Legality of Abbotsford Heat contract up to courts, not government: Chong
It appears the provincial government will not be entering into a debate regarding the legality of the Abbotsford Heat supply fee agreement with the city.
In November of 2011, then council candidate Vince Dimanno obtained a legal opinion on the controversial 10-year deal from lawyer Andrew Rebane of the law firm Yearwood & Company in Port Kells. Rebane had reviewed the city’s 10-year supply fee agreement with the hockey squad and determined that it was in contravention of the Community Charter.
According to Rebane, the city should have asked for permission from the electorate before signing the agreement because the contract was for a duration of more than five years and it incurred a liability.
Dimanno sent the legal opinion to Premier Christy Clark, the Attorney General, the Solicitor General and the Ministry of Community, Sport and Cultural Development, asking them to review it and uphold the charter.
But a letter addressed to Dimanno from Ida Chong, Minister of Community, Sport and Cultural Development, indicates it is up to the courts, not the province, to decide legal issues.
“The only way for this to be determined for certain is by a decision of the courts,” wrote Chong on behalf of the premier.
“If the province of British Columbia were to decide legal issues involving local governments, people could view the process as potentially biased because the province is responsible for establishing and supporting the local government system.”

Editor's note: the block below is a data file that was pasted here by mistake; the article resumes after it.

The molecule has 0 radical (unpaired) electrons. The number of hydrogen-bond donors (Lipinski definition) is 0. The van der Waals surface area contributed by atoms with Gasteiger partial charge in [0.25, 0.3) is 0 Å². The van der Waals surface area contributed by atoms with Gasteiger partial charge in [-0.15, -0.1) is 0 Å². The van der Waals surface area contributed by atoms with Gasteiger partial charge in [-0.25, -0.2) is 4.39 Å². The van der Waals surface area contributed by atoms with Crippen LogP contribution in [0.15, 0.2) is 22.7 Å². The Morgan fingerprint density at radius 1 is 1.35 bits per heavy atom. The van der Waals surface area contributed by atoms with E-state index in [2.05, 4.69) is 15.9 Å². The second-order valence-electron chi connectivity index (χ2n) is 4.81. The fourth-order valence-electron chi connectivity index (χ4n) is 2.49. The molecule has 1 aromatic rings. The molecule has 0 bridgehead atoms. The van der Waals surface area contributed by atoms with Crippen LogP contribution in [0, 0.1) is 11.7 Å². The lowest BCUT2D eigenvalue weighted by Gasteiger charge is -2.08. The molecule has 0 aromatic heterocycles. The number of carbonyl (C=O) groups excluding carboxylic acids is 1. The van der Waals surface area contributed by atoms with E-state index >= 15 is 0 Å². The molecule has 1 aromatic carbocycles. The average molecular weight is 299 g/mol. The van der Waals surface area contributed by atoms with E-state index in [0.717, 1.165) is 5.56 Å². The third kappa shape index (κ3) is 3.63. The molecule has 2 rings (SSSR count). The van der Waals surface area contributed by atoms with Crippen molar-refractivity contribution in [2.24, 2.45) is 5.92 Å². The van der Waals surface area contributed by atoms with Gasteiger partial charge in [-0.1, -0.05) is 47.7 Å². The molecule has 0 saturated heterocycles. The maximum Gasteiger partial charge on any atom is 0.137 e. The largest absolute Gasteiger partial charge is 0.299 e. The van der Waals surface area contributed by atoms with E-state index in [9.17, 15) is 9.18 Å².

The letter does not indicate any further action will be taken.
Dimanno said he plans to continue with his challenge. His first move will be to send an official request to Attorney General Shirley Bond to bring it before the courts. If her office declines, he plans to take it to court himself.
“The challenge there is, it will cost money ... it’s going to take me a fair bit of time to process that kind of money through my personal life,” said Dimanno.
He said he doesn’t agree with Mayor Bruce Banman’s recent appeal to the public to forgive the mistakes of the past and support the hockey squad.
“It’s not helpful. It’s kind of like saying please ignore the fact that we have, allegedly, let’s include that word, that we’ve allegedly broken the law, and come out and buy a ticket anyway,” said Dimanno.
During last week’s appeal, Banman briefly addressed the legality issue.
“It is legal. We went and got a legal opinion. The problem with a legal opinion is if you get 10 lawyers in a room, you’re going to get 15 different legal opinions ... the only way to truly find out if anything is legal is you have to go to court,” Banman said.
Even then, the mayor suggested a judge’s ruling would likely be appealed by one of the parties involved and could go all the way to the Supreme Court.
“The contract will probably expire by the time we were doing that and Lord knows how much money we’d end up spending. I don’t think that’s in the taxpayers’ best interest. We have good legal opinion and it’s valid,” said Banman.
The Heat supply fee agreements guarantees the club break-even revenue, up to $5.7 million per year. If the team falls short, the city makes up the difference. The deal also states the first $200,000 profit made after $5.7 million is reached goes directly to the city. Any money made over that amount is split 60/40 between the Heat and the city.
In the first two years of the team, the city has paid the club approximately $1.7 million.